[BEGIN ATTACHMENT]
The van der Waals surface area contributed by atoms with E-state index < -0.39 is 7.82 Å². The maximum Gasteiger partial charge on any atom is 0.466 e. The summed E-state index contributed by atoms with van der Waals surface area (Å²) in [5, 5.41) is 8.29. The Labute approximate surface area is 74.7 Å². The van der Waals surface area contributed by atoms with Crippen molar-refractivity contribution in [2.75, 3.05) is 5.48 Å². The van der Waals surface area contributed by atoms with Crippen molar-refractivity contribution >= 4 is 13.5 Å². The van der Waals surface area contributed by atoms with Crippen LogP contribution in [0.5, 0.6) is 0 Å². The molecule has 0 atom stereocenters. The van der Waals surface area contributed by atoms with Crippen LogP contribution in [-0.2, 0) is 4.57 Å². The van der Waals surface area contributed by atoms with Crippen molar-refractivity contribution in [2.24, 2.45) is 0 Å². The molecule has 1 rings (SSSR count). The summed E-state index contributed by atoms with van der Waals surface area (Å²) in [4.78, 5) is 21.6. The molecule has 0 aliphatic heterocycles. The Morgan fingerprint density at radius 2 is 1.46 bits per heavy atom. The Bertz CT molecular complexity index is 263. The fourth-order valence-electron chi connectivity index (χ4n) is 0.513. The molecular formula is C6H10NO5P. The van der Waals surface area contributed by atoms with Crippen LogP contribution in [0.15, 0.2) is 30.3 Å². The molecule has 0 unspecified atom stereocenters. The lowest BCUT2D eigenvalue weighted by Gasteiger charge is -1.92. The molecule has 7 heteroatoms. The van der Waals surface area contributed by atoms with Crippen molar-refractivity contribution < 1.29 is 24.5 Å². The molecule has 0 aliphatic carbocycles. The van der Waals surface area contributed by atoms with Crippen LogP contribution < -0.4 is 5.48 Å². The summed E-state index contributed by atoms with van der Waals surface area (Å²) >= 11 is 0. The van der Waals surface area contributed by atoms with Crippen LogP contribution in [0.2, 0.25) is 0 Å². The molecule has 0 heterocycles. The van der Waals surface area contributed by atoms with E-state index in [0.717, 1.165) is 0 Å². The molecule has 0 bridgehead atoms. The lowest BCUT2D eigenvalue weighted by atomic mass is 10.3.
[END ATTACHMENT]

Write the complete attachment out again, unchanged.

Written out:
The van der Waals surface area contributed by atoms with E-state index < -0.39 is 7.82 Å². The maximum Gasteiger partial charge on any atom is 0.466 e. The summed E-state index contributed by atoms with van der Waals surface area (Å²) in [5, 5.41) is 8.29. The Labute approximate surface area is 74.7 Å². The van der Waals surface area contributed by atoms with Crippen molar-refractivity contribution in [2.75, 3.05) is 5.48 Å². The van der Waals surface area contributed by atoms with Crippen molar-refractivity contribution >= 4 is 13.5 Å². The van der Waals surface area contributed by atoms with Crippen LogP contribution in [0.5, 0.6) is 0 Å². The molecule has 0 atom stereocenters. The van der Waals surface area contributed by atoms with Crippen LogP contribution in [-0.2, 0) is 4.57 Å². The van der Waals surface area contributed by atoms with Crippen molar-refractivity contribution in [2.24, 2.45) is 0 Å². The molecule has 1 rings (SSSR count). The summed E-state index contributed by atoms with van der Waals surface area (Å²) in [4.78, 5) is 21.6. The molecule has 0 aliphatic heterocycles. The Morgan fingerprint density at radius 2 is 1.46 bits per heavy atom. The Bertz CT molecular complexity index is 263. The fourth-order valence-electron chi connectivity index (χ4n) is 0.513. The molecular formula is C6H10NO5P. The van der Waals surface area contributed by atoms with Crippen LogP contribution in [0.15, 0.2) is 30.3 Å². The molecule has 0 unspecified atom stereocenters. The lowest BCUT2D eigenvalue weighted by Gasteiger charge is -1.92. The molecule has 7 heteroatoms. The van der Waals surface area contributed by atoms with Crippen molar-refractivity contribution < 1.29 is 24.5 Å². The molecule has 0 aliphatic carbocycles. The van der Waals surface area contributed by atoms with Crippen LogP contribution < -0.4 is 5.48 Å². The summed E-state index contributed by atoms with van der Waals surface area (Å²) >= 11 is 0. The van der Waals surface area contributed by atoms with Crippen LogP contribution in [0.2, 0.25) is 0 Å². The molecule has 0 heterocycles. The van der Waals surface area contributed by atoms with E-state index in [0.717, 1.165) is 0 Å². The molecule has 0 bridgehead atoms. The lowest BCUT2D eigenvalue weighted by atomic mass is 10.3.